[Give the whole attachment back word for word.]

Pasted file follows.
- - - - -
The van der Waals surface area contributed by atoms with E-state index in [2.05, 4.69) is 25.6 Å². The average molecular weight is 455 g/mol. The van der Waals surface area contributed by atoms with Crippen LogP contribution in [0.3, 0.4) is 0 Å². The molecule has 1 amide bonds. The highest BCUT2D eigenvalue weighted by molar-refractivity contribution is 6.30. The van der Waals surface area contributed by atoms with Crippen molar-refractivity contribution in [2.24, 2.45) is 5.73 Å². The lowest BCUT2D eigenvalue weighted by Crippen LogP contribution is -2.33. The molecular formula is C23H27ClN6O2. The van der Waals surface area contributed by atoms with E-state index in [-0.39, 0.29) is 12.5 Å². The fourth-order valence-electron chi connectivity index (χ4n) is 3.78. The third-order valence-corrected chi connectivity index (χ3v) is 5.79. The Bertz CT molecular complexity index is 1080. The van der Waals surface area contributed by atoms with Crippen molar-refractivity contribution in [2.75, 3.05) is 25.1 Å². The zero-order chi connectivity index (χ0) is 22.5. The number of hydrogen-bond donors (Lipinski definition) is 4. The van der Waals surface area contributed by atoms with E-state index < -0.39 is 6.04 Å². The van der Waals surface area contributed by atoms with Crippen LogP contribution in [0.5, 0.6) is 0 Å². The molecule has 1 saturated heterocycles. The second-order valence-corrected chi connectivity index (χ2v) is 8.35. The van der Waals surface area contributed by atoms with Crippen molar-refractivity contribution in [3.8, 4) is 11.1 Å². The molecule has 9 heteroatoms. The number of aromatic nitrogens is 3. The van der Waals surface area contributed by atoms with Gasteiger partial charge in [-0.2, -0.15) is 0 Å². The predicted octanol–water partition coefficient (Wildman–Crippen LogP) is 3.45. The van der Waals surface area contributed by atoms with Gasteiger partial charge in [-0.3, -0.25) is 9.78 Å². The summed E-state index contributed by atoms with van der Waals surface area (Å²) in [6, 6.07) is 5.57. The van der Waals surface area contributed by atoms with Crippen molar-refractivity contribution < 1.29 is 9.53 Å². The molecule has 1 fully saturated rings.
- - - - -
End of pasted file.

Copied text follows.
The van der Waals surface area contributed by atoms with E-state index in [2.05, 4.69) is 25.6 Å². The average molecular weight is 455 g/mol. The van der Waals surface area contributed by atoms with Crippen LogP contribution in [0.3, 0.4) is 0 Å². The molecule has 1 amide bonds. The highest BCUT2D eigenvalue weighted by molar-refractivity contribution is 6.30. The van der Waals surface area contributed by atoms with Crippen molar-refractivity contribution in [2.24, 2.45) is 5.73 Å². The lowest BCUT2D eigenvalue weighted by Crippen LogP contribution is -2.33. The molecular formula is C23H27ClN6O2. The van der Waals surface area contributed by atoms with E-state index in [-0.39, 0.29) is 12.5 Å². The fourth-order valence-electron chi connectivity index (χ4n) is 3.78. The third-order valence-corrected chi connectivity index (χ3v) is 5.79. The Bertz CT molecular complexity index is 1080. The van der Waals surface area contributed by atoms with Crippen molar-refractivity contribution in [2.75, 3.05) is 25.1 Å². The zero-order chi connectivity index (χ0) is 22.5. The number of hydrogen-bond donors (Lipinski definition) is 4. The van der Waals surface area contributed by atoms with E-state index < -0.39 is 6.04 Å². The van der Waals surface area contributed by atoms with Crippen LogP contribution in [0.5, 0.6) is 0 Å². The molecule has 1 saturated heterocycles. The second-order valence-corrected chi connectivity index (χ2v) is 8.35. The van der Waals surface area contributed by atoms with Crippen molar-refractivity contribution in [3.8, 4) is 11.1 Å². The molecule has 9 heteroatoms. The number of aromatic nitrogens is 3. The van der Waals surface area contributed by atoms with Gasteiger partial charge in [-0.2, -0.15) is 0 Å². The predicted octanol–water partition coefficient (Wildman–Crippen LogP) is 3.45. The van der Waals surface area contributed by atoms with Gasteiger partial charge in [-0.3, -0.25) is 9.78 Å². The summed E-state index contributed by atoms with van der Waals surface area (Å²) in [6, 6.07) is 5.57. The van der Waals surface area contributed by atoms with Crippen molar-refractivity contribution < 1.29 is 9.53 Å². The molecule has 1 fully saturated rings.